Safety Study: Reducing Speeding-Related Crashes Involving Passenger Vehicles

The study highlights the scope of speeding-related passenger vehicle crashes, discusses the risks of speeding, dispels common misperceptions about speeding, and makes 19 safety recommendations to reduce speeding-related injuries and fatalities.

Key Takeaway:

  • The National Transportation Safety Board (NTSB) recently discussed a new safety study (final report forthcoming) on passenger vehicle speeding, which examines causes of, trends in, and preventative measures for speeding-related passenger vehicle crashes. The study highlights the scope of speeding-related passenger vehicle crashes, discusses the risks of speeding, dispels common misperceptions about speeding, and makes 19 safety recommendations to reduce speeding-related injuries and fatalities.


  • The exact relationship between speed/speeding and the likelihood of serious and fatal crashes is complex, but speed/speeding increase crash risk by:
  1. Increasing the likelihood of crash involvement.
  2. Increasing the injury severity of a crash.
  • The Manual on Uniform Traffic Control Devices guidance for setting speed limits in speed zones is based on the 85th percentile speed of free-flowing traffic. However, raising speed limits to match the 85th percentile speed can have unintended consequences, such as increasing overall speeds and therefore also increasing the 85th percentile speed. There isn’t enough evidence that this 85th percentile guideline is the best way to establish speed limits. Alternative methods of establishing speed limits exist, which incorporate other factors, such as crash history and the presence of vulnerable road users, like pedestrians.
  • Data-driven speed enforcement programs are necessary for speed limits to be effective. To evaluate the success of such programs, their effectiveness must be measurable and communicable. However, law enforcement reporting of speeding-relating crashes is inconsistent, which means that speeding-related crashes are underreported. As a result, the public tends to underestimate the severity of speeding as a national traffic safety issue, which diminishes effective speeding public education campaigns and data-driven enforcement.
  • Considering the national impact of speeding on crashes, fatalities, and injuries, speeding needs to be elevated as a national traffic safety issue with more federal funding and programming. Unlike other traffic safety issues with a similar impact, such as drunk driving, there currently are no nationwide programs to increase public awareness of the risks of speeding.
  • Automated speed enforcement (ASE) is an effective countermeasure to reduce speeding-related crashes, fatalities, and injuries. However, only 14 states and the District of Columbia use ASE. Federal guidelines for ASE and state laws prohibiting ASE are outdated.
  • Intelligent speed adaptation (ISA) is a vehicle technology that is effective at reducing speeding. ISA uses an onboard global positioning system or road sign-detecting camera to determine the speed limit and adapts accordingly to prevent drivers from exceeding the speed limit. While vehicle manufacturers are increasingly equipping their vehicles with these types of technologies, for the most part they aren’t standard features.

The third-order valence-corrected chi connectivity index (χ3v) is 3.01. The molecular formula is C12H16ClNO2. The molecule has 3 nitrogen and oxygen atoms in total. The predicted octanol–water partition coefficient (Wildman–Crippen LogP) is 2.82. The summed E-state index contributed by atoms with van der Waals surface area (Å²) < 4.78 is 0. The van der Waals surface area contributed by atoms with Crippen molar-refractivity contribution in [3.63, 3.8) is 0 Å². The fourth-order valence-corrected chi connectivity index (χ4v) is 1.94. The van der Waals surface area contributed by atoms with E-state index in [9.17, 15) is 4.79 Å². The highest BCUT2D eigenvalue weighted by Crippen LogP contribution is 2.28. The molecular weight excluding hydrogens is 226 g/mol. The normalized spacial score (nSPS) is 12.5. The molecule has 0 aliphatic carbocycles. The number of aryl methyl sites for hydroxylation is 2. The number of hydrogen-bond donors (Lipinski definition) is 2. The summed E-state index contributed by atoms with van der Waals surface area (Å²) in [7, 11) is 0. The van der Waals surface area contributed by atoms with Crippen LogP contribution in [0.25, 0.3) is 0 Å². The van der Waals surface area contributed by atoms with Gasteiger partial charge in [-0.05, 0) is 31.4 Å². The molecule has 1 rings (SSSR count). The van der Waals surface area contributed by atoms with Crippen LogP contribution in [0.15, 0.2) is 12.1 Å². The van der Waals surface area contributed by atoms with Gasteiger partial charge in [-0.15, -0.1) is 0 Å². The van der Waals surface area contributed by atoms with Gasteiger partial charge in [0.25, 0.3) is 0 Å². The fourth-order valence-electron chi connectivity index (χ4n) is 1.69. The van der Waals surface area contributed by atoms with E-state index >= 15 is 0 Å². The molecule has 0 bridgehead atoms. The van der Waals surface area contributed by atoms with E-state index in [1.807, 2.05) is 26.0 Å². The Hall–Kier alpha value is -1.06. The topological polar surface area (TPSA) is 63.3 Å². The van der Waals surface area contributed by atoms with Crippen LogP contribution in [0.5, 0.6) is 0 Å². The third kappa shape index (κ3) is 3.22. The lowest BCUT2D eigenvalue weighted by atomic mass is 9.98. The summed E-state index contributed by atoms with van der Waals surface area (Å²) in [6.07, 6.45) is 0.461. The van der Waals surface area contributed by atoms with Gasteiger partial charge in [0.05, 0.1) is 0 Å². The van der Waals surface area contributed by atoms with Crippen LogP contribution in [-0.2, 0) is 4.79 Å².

• While the findings and recommendations from this study are significant, they primarily focus on automobiles. This reflects a need for a more holistic perspective on road users and greater consideration on the impact of speeding vehicles on the safety and experiences of people walking and bicycling.
  • The predominant solution for speeding, the 85th percentile speed limit rule, has negatively impacted traffic safety and fails to account for speeding-related pedestrian injuries and fatalities. We need a more comprehensive and holistic approach that considers the presence of vulnerable road users (i.e., people walking and bicycling) in addition to speed limits to more effectively reduce speeding-related crashes.
  • There is a need for more public awareness campaigns about the dangers of speeding so that stakeholders and the public take it more seriously as a traffic safety issue.
  • There is a need for more data-driven, high-visibility enforcement programs to reduce speeding and disseminate the best practices to local law enforcement agencies. One way to start would be to identify speeding-related metrics (such as the numbers and locations of speeding-related crashes, types of injuries and injury severity levels, speeding citations and warnings, etc.) to establish a consistent framework.
  • Considering the effectiveness of ASE in reducing speeding-related crashes, there should be a review and revision of state legislation prohibiting ASE in states with such laws, as well as a review of federal ASE guidelines.
  • New car safety rating systems are one way to incentivize the standardization of advanced safety systems, such as ISA technology, in new passenger vehicles.


  • The NTSB used mixed quantitative and qualitative methods to summarize the risks of speeding, describe the scope and magnitude of the problem, and explore proven and emerging speeding countermeasures.
  • Quantitative methods include analyses of speeding-related crash data.
  • Qualitative methods include a literature review and interviews with national, state, and local traffic stakeholders: representatives from transportation and highway safety agencies, law enforcement agencies, automobile manufacturers, research institutions, advocacy groups, equipment vendors, personal auto insurance providers, and professional associations.

The National Transportation Safety Board. (2017). Safety Study: Reducing Speeding-Related Crashes Involving Passenger Vehicles.

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